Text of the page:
In Ammonia (NH3) or to be more precise the central atom in ammonia which is nitrogen is sp3 hybridized. Here we will look at how to determine the hybridization of NH3.
|Name of the Molecule||Ammonia|
|Geometry||Pyramidal or Distorted Tetrahedral|
What is the Hybridization of Ammonia?
To understand the hybridization of ammonia we have to carefully examine the areas around NItrogen. If we look at the atomic number of nitrogen it is 7 and if we consider its ground state it is given as 1s2, 2s2,2p3.
During the formation of ammonia, one 2s orbital and three 2p orbitals of nitrogen combine to form four hybrid orbitals having equivalent energy which is then considered as an sp3 type of hybridization.
Further, if we look at the NH3 molecule, you will notice that the three half-filled sp3 orbitals of nitrogen form bonds to hydrogen’s three atoms. However, the fourth sp3 orbital that is present is a nonbonding pair of hybridized orbital and is normally used for holding the lone pair.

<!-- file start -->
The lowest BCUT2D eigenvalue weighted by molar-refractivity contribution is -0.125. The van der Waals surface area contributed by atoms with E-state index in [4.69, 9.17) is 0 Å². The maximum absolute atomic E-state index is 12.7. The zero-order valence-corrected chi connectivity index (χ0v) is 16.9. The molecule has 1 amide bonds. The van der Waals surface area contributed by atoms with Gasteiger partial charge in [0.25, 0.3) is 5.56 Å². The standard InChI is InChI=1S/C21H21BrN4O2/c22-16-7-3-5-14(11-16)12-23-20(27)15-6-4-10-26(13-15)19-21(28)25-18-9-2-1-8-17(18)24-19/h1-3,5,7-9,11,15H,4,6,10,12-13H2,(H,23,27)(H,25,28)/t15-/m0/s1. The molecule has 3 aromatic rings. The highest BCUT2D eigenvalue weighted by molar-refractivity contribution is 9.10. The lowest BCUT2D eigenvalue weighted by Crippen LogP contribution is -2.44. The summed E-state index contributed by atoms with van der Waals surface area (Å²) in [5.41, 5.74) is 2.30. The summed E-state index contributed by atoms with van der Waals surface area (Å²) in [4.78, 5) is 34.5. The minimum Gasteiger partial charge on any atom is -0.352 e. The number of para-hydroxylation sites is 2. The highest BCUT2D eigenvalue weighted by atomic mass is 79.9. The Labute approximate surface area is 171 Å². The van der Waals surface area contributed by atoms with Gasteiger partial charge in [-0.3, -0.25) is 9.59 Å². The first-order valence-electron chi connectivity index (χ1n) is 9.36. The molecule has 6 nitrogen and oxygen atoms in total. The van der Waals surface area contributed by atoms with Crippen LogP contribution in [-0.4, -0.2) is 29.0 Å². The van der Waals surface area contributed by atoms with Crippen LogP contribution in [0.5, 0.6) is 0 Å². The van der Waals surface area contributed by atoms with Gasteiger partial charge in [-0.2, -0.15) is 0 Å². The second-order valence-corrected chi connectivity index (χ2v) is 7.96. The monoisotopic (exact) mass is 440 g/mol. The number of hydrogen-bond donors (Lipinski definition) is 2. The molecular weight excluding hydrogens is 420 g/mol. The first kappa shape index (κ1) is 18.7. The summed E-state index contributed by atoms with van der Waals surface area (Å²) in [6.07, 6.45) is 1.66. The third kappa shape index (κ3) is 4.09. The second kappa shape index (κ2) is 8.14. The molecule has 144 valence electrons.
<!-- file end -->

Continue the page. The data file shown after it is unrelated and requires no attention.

Important Points To Remember
- In NH3 hybridization, the three hydrogens will be based around the central atom of nitrogen.
- The hydrogen atoms are just s orbitals overlapping those sp3 orbitals.
NH3 Molecular Geometry And Bond Angles
If we look at the molecular geometry of ammonia it has a trigonal pyramidal or distorted tetrahedral structure. This is mainly due to the presence of a lone non-bonding pair which usually exerts greater repulsion on the bonding orbitals. In all this, nitrogen lies at the centre, three hydrogen atoms which are identical create the base and one pair of electrons forms the apex of the pyramid.
The bond angle in ammonia is less than the standard 109.5o. The bond angle is 107o.